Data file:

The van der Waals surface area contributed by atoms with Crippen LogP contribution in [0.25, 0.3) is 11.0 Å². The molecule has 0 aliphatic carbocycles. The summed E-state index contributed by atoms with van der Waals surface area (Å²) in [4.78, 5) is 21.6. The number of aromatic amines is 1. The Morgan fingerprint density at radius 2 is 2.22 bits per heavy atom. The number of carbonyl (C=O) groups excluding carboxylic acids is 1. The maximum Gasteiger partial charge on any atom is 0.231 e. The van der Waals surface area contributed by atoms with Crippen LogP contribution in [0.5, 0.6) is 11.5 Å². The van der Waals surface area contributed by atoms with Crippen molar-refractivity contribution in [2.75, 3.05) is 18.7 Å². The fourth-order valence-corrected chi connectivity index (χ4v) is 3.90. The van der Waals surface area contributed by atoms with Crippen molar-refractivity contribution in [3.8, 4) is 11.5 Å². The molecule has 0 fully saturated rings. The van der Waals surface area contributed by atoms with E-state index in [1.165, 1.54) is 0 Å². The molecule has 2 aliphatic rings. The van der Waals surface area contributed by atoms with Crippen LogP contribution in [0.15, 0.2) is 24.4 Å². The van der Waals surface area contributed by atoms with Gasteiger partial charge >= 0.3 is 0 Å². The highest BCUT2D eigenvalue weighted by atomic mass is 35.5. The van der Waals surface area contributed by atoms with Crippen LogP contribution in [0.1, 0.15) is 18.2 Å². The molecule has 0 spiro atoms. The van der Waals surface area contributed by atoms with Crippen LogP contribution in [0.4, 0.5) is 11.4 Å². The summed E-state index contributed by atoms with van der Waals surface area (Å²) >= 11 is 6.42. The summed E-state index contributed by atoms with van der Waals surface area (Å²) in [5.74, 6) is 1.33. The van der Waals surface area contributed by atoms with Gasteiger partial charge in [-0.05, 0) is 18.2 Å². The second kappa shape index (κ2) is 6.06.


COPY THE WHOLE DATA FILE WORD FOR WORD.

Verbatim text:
The van der Waals surface area contributed by atoms with Crippen LogP contribution in [0.25, 0.3) is 11.0 Å². The molecule has 0 aliphatic carbocycles. The summed E-state index contributed by atoms with van der Waals surface area (Å²) in [4.78, 5) is 21.6. The number of aromatic amines is 1. The Morgan fingerprint density at radius 2 is 2.22 bits per heavy atom. The number of carbonyl (C=O) groups excluding carboxylic acids is 1. The maximum Gasteiger partial charge on any atom is 0.231 e. The van der Waals surface area contributed by atoms with Crippen LogP contribution in [0.5, 0.6) is 11.5 Å². The van der Waals surface area contributed by atoms with Crippen molar-refractivity contribution in [2.75, 3.05) is 18.7 Å². The fourth-order valence-corrected chi connectivity index (χ4v) is 3.90. The van der Waals surface area contributed by atoms with Crippen molar-refractivity contribution in [3.8, 4) is 11.5 Å². The molecule has 0 fully saturated rings. The van der Waals surface area contributed by atoms with E-state index in [1.165, 1.54) is 0 Å². The molecule has 2 aliphatic rings. The van der Waals surface area contributed by atoms with Crippen LogP contribution in [0.15, 0.2) is 24.4 Å². The van der Waals surface area contributed by atoms with Gasteiger partial charge >= 0.3 is 0 Å². The highest BCUT2D eigenvalue weighted by atomic mass is 35.5. The van der Waals surface area contributed by atoms with Crippen LogP contribution in [0.1, 0.15) is 18.2 Å². The molecule has 0 spiro atoms. The van der Waals surface area contributed by atoms with Crippen LogP contribution in [0.4, 0.5) is 11.4 Å². The summed E-state index contributed by atoms with van der Waals surface area (Å²) >= 11 is 6.42. The summed E-state index contributed by atoms with van der Waals surface area (Å²) in [5.74, 6) is 1.33. The van der Waals surface area contributed by atoms with Gasteiger partial charge in [-0.05, 0) is 18.2 Å². The second kappa shape index (κ2) is 6.06.